YOU CAN NEVER LOSE SIGHT OF THE FACT THAT THERE IS A BEAST UNDER YOU, STRAINING TO THROW YOU OFF
What do you get if you stack three Maruti 800 engines one after the other? A Triumph Rocket II Roadster, that is what.
The biggest production bike in the world is bigger than the rest of the world by a wide margin. The next biggest bikes are probably the 1,800-cc Suzuki Intruder and Honda Gold Wing, and they are pretty much monsters themselves.
The Rocket, however, is an amiable monster, as we found after spending a few days with Triumph’s signature motorcycle.
At first sight, the Rocket looks like it has been built around its massive engine. “Don’t look at the fuel tank when you sit on it,” was the company’s simple advice. The 24-litre tank only adds to the massive road-presence of the Rocket III. Once you get over that initial shock, you take in the details: twin headlights (another Triumph signature), the massive radiator grille, the massive tyres, the massive seat...
The seating is upright, not really laid back like a cruiser. So are the footpegs placed to support the upright stance. Massive 43-mm upside down forks, an open-chest handlebar, twin bazooka exhaust pipes and a neat rear-end complete the picture.
Timidly, you get on board, swing off the side stand and start the engine. The whispery thrum of a triple-cylinder engine rises into a roar at the slightest twist of the throttle, and the bike writhes in your hands, eager to get off the mark. And you quail.
Put it in gear and start off, though, and everything sort of settles down. It is as though the beast has been bridled. Carefully controlled throttle release gets you on to open roads without disaster, and you settle down to enjoy the experience.
And an experience it is. Riding on low revs gear-to-gear, you can never lose sight of the twin facts that you have over 220 Newton Metres of torque in your right fist, and nearly 400 kgs of monster raring to go under you. Twist the throttle, and the monster rears up and sets off in right earnest. And your arms are nearly wrenched out of their sockets. This happens no matter which gear you are in, and at what speed. And that is what the Rocket is all about: torque.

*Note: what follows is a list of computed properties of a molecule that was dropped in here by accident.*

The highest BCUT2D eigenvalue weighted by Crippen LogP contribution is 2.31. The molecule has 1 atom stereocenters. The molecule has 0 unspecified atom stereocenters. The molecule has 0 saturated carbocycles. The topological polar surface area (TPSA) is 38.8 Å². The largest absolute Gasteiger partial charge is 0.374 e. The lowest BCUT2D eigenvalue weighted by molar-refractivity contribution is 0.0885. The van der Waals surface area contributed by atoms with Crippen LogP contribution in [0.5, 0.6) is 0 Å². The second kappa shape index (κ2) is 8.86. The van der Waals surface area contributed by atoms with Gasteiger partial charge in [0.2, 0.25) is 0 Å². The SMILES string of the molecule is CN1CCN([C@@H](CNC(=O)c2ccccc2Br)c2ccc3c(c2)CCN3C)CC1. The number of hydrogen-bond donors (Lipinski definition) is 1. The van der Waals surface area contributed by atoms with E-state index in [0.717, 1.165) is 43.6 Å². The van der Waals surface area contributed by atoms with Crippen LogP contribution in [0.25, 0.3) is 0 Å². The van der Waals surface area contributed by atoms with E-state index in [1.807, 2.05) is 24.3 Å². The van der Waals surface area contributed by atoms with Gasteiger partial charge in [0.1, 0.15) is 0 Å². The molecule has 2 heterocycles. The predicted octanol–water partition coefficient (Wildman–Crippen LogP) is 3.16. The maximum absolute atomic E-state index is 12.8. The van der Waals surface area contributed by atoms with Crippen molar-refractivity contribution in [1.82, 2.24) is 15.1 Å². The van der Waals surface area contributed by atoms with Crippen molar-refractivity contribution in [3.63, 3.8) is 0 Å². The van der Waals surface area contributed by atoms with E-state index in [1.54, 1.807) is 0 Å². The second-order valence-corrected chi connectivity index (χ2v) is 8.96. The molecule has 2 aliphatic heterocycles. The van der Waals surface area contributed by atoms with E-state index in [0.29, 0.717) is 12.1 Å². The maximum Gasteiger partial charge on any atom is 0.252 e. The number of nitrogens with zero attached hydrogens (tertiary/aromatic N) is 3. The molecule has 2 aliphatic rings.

ABS, aft Nissin 4-piston fixed calliper and rear Brembo 2-piston floating calliper disc brakes, again both massive, ensure that everything can be brought to a halt in a hurry if needed. Well balanced, the bike is friendly around corners at reasonable speeds. Sharp corners at high speeds? You’ll need training.
If anything, the question to put up against this bike is, do you really need it? Apparently people do, because it is one of Triumph’s more popular bikes worldwide, and even in India, where it is the company’s costliest model. And the buyers are not Arnold Schwarzenegger types, either, but 18- and 19-year-olds.
One thing is certain, though: riding the Rocket III, you will not get lost in the crowd. The bike just turned 10, and Triumph has put out a special edition: the Rocket X. The question is, are you up for the ride?